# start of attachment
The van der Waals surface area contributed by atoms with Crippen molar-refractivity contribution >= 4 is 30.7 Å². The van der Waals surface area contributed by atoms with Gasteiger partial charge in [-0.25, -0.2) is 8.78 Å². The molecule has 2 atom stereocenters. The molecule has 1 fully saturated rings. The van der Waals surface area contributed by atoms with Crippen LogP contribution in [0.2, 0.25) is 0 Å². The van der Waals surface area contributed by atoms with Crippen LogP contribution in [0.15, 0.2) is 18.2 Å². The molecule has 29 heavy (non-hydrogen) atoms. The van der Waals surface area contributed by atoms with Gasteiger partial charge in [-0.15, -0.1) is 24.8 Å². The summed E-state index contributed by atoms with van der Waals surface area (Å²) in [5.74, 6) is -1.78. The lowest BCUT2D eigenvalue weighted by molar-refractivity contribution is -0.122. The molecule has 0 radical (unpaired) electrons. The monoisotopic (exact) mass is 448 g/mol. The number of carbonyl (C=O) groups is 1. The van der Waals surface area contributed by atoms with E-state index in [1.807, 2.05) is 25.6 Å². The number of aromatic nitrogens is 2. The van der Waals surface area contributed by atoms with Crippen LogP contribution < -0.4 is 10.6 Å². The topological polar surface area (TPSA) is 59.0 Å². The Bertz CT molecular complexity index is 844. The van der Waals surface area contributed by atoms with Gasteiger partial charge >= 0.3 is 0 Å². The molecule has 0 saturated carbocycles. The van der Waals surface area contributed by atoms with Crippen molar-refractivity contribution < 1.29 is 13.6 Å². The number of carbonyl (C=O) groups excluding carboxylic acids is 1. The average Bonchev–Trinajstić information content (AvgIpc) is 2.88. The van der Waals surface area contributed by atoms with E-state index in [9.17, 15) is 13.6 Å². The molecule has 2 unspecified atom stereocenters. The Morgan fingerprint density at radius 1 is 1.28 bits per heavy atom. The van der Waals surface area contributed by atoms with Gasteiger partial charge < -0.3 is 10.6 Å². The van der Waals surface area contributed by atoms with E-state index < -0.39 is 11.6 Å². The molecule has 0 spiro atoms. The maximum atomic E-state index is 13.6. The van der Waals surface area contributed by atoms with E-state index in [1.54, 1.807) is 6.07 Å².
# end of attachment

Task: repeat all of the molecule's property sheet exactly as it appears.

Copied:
The van der Waals surface area contributed by atoms with Crippen molar-refractivity contribution >= 4 is 30.7 Å². The van der Waals surface area contributed by atoms with Gasteiger partial charge in [-0.25, -0.2) is 8.78 Å². The molecule has 2 atom stereocenters. The molecule has 1 fully saturated rings. The van der Waals surface area contributed by atoms with Crippen LogP contribution in [0.2, 0.25) is 0 Å². The van der Waals surface area contributed by atoms with Crippen LogP contribution in [0.15, 0.2) is 18.2 Å². The molecule has 29 heavy (non-hydrogen) atoms. The van der Waals surface area contributed by atoms with Gasteiger partial charge in [-0.15, -0.1) is 24.8 Å². The summed E-state index contributed by atoms with van der Waals surface area (Å²) in [5.74, 6) is -1.78. The lowest BCUT2D eigenvalue weighted by molar-refractivity contribution is -0.122. The molecule has 0 radical (unpaired) electrons. The monoisotopic (exact) mass is 448 g/mol. The number of carbonyl (C=O) groups is 1. The van der Waals surface area contributed by atoms with E-state index in [1.807, 2.05) is 25.6 Å². The number of aromatic nitrogens is 2. The van der Waals surface area contributed by atoms with Crippen LogP contribution < -0.4 is 10.6 Å². The topological polar surface area (TPSA) is 59.0 Å². The Bertz CT molecular complexity index is 844. The van der Waals surface area contributed by atoms with Gasteiger partial charge >= 0.3 is 0 Å². The molecule has 0 saturated carbocycles. The van der Waals surface area contributed by atoms with Crippen molar-refractivity contribution < 1.29 is 13.6 Å². The number of carbonyl (C=O) groups excluding carboxylic acids is 1. The average Bonchev–Trinajstić information content (AvgIpc) is 2.88. The van der Waals surface area contributed by atoms with E-state index in [9.17, 15) is 13.6 Å². The molecule has 2 unspecified atom stereocenters. The Morgan fingerprint density at radius 1 is 1.28 bits per heavy atom. The van der Waals surface area contributed by atoms with Gasteiger partial charge < -0.3 is 10.6 Å². The van der Waals surface area contributed by atoms with E-state index < -0.39 is 11.6 Å². The molecule has 0 spiro atoms. The maximum atomic E-state index is 13.6. The van der Waals surface area contributed by atoms with E-state index in [1.54, 1.807) is 6.07 Å².